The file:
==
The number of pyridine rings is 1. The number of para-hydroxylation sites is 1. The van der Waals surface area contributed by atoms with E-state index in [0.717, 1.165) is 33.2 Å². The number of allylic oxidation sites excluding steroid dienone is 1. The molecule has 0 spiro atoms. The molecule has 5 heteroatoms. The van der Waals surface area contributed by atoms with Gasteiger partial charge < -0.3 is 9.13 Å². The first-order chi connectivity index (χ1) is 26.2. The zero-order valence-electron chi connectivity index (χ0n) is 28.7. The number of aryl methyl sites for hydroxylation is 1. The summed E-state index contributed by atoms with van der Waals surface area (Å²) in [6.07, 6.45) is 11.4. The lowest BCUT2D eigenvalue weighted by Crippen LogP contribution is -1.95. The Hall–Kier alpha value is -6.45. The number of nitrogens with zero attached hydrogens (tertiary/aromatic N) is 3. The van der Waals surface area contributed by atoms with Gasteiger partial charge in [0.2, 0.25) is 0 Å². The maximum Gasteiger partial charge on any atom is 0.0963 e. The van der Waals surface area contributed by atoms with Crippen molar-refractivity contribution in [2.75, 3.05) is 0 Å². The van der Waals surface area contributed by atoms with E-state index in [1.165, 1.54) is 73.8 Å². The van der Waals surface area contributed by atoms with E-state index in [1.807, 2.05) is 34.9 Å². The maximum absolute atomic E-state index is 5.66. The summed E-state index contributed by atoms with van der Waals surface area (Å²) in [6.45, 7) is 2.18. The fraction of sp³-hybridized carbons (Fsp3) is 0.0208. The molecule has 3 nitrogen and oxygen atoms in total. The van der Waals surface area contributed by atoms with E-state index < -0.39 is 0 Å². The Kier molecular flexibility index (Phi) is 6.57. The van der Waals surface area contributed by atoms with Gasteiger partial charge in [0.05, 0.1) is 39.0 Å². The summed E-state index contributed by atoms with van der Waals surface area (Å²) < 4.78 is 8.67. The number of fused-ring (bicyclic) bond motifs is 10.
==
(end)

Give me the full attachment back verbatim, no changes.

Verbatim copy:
The number of pyridine rings is 1. The number of para-hydroxylation sites is 1. The van der Waals surface area contributed by atoms with E-state index in [0.717, 1.165) is 33.2 Å². The number of allylic oxidation sites excluding steroid dienone is 1. The molecule has 0 spiro atoms. The molecule has 5 heteroatoms. The van der Waals surface area contributed by atoms with Gasteiger partial charge < -0.3 is 9.13 Å². The first-order chi connectivity index (χ1) is 26.2. The zero-order valence-electron chi connectivity index (χ0n) is 28.7. The number of aryl methyl sites for hydroxylation is 1. The summed E-state index contributed by atoms with van der Waals surface area (Å²) in [6.07, 6.45) is 11.4. The lowest BCUT2D eigenvalue weighted by Crippen LogP contribution is -1.95. The Hall–Kier alpha value is -6.45. The number of nitrogens with zero attached hydrogens (tertiary/aromatic N) is 3. The van der Waals surface area contributed by atoms with Gasteiger partial charge in [0.2, 0.25) is 0 Å². The maximum Gasteiger partial charge on any atom is 0.0963 e. The van der Waals surface area contributed by atoms with Crippen molar-refractivity contribution in [2.75, 3.05) is 0 Å². The van der Waals surface area contributed by atoms with E-state index in [1.165, 1.54) is 73.8 Å². The van der Waals surface area contributed by atoms with E-state index in [1.807, 2.05) is 34.9 Å². The maximum absolute atomic E-state index is 5.66. The summed E-state index contributed by atoms with van der Waals surface area (Å²) in [6.45, 7) is 2.18. The fraction of sp³-hybridized carbons (Fsp3) is 0.0208. The molecule has 3 nitrogen and oxygen atoms in total. The van der Waals surface area contributed by atoms with E-state index < -0.39 is 0 Å². The Kier molecular flexibility index (Phi) is 6.57. The van der Waals surface area contributed by atoms with Gasteiger partial charge in [0.05, 0.1) is 39.0 Å². The summed E-state index contributed by atoms with van der Waals surface area (Å²) < 4.78 is 8.67. The number of fused-ring (bicyclic) bond motifs is 10.